Newly Diagnosed Acute GVHD Shows Benefit With Itolizumab Use


A promising approach to treating newly diagnosed acute graft-versus-host disease emerges, based on data regarding the use of the humanized IgG1 monoclonal antibody itolizumab.

The treatment landscape for patients with newly diagnosed acute graft-versus-host disease (GVHD) may improve with the use of a humanized IgG1 monoclonal antibody that modulates the activated leukocyte cell adhesion molecule (ALCAM) pathway called itolizumab.

Data from the multicenter, dose-ascending phase 1b/2 EQUATE study (NCT03763318) that were presented during the virtual 2021 Transplantation & Cellular Therapy Meetings showed that administration of itolizumab resulted in a dose-dependent reduction of CD6 expression on T-effector cells. Additionally, a 100% overall response rate (ORR) at the 2 highest dose levels at day 29 was observed, with almost all responses being complete responses, said lead study author John Koreth, MBBS, PhD.

“The dose-dependent reduction of CD6 expression on CD4+ and CD8+ T cells is consistent with the expected mechanism of action [of itolizumab],” said Koreth, director of translational research, stem cell transplantation, Dana-Farber Cancer Institute, Boston.

The CD6 ALCAM pathway is central to immune infiltration, he explained. “CD6 is a costimulatory receptor that is upregulated and expressed on CD4+ and CD8+ effector T cells. There are multiple CD6 ligands, most prominently ALCAM that is expressed on both antigen-presenting cells and tissues, including the skin and the GI [gastrointestinal] tract,” Koreth said. “ALCAM overexpression leads to the increased infiltration of CD6high cells. The CD6 ALCAM pathway, therefore, potentially can modulate both the activity of T cells and the trafficking of T cells to sites of inflammation.”

CD6-high cells adopt a pathogenic phenotype to secrete high amounts of gamma interferon and high amounts of interleukin-17. Itolizumab acts by causing antigenic modulation of cell surface CD6, a pathogenic CD6high cell, resulting in a switch to a CD6 low phenotype in a dose-dependent manner.

Part A of EQUATE is an open-label 3+3 dose escalation design evaluating 4 itolizumab doses ranging from 0.4 mg/kg to 2.4 mg/kg. Patients received intravenous itolizumab administered every 2 weeks for 5 doses, with corticosteroids tapered over the treatment period. At the time of data cutoff, 4 patients were enrolled in cohort 1 (0.4 mg/kg), 3 in cohort 2 (0.8 mg/kg), and 3 in cohort 3 (1.6 mg/kg).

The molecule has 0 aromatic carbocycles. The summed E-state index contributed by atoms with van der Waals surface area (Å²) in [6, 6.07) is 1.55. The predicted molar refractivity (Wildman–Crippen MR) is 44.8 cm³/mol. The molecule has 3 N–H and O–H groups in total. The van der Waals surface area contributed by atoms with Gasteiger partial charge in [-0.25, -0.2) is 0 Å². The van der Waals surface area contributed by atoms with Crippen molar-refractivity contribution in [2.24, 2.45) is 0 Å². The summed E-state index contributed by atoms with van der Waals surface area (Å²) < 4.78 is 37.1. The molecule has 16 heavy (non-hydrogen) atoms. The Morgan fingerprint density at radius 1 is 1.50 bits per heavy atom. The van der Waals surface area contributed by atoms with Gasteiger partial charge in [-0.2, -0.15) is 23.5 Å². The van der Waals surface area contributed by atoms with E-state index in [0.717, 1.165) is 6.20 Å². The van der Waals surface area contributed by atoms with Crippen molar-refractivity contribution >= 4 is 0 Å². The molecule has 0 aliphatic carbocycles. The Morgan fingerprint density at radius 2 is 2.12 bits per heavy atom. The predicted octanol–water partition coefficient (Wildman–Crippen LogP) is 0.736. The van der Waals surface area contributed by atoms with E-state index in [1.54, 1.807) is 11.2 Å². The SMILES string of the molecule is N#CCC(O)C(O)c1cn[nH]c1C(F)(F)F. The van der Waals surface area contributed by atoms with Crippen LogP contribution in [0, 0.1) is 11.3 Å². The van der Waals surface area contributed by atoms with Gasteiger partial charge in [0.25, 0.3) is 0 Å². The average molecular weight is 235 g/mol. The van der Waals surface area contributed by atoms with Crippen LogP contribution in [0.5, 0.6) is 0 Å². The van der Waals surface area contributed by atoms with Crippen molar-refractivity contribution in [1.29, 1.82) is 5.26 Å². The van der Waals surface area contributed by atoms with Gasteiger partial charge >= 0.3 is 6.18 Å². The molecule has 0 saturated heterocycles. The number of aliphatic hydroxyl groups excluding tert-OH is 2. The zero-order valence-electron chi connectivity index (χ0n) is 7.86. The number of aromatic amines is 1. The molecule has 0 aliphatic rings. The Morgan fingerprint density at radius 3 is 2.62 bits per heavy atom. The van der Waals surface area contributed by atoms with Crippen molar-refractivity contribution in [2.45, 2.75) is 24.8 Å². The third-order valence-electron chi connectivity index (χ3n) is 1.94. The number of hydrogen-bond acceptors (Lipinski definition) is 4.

All patients are adult recipients of first allogeneic hematopoietic stem cell transplant with grade III/IV acute GVHD at screening or baseline. Primary disease was acute myeloid leukemia in 4 patients, acute lymphoblastic leukemia in 2, myelofibrosis in 2, and other in 2. The graft source was peripheral blood in 8 of the 10 patients.

Nine patients had lower gastrointestinal (GI) involvement and 2 had upper GI involvement. Eight of the 10 were high risk based on the MacMillan risk score and all patients had Ann Arbor scores of 2 (30%) or 3 (70%). All patients received either methotrexate (70%), tacrolimus (70%), or sirolimus (60%) prophylaxis.

As early as day 15, an ORR of 100% was observed for the 0.8 and 1.6-mg/kg dose level cohorts, all but 1 being a complete response. These responses were sustained through day 57 in the 2 highest dose cohorts. One patient in cohort 1 experienced acute GVHD progression and required rescue therapy at day 7.

The overall CR rate was 100% in cohort 2. In cohort 3, 1 patient who had a partial response at day 15 improved to a CR by day 85 but then experienced grade 2 acute GVHD on steroid taper and drug discontinuation beyond day 57, indicating durability on treatment and the need for potentially longer-term treatment in some patients, said Koreth.

Itolizumab was associated with a reduction in the dose of systemic steroids by 93%, 87%, and 91% at day 85 for cohorts 1, 2, and 3, respectively. A dose-dependent reduction in cell surface CD6 levels, on both CD4 and CD8 T cells, as early as 24 hours after the initiation of therapy was also observed. At the 0.8- and 1.6-mg/kg dose levels, the suppression of CD6 levels was sustained though day 15.

The adverse event (AE) rate was 100%, which was “consistent with this high-risk acutely sick patient population,” he said. Five patients experienced serious AEs; only 2 were considered treatment related. Four patients had serious infections, 1 was grade 4 sepsis deemed to be a dose-limiting toxicity. Three patients, 2 in cohort 2 and 1 in cohort 3, had AEs that led to discontinuation of itolizumab. One patient in cohort 3 had an AE leading to death, unrelated to the study intervention.

Patients experienced a transient decline in absolute lymphocyte count, most commonly with the first dose of itolizumab. “Importantly, there were no infectious or clinical sequelae during this period of transient lymphopenia,” he said.


Koreth J, Loren AW, Nakamura R, et al. Preliminary safety and efficacy of itolizumab, a novel targeted anti-CD6 therapy, in newly diagnosed severe acute graft-versus-host disease: interim results from Equate study. Presented at: 2021 Transplantation & Cellular Therapy Meetings; February 8-12, 2021; Virtual. Abstract LBA4.

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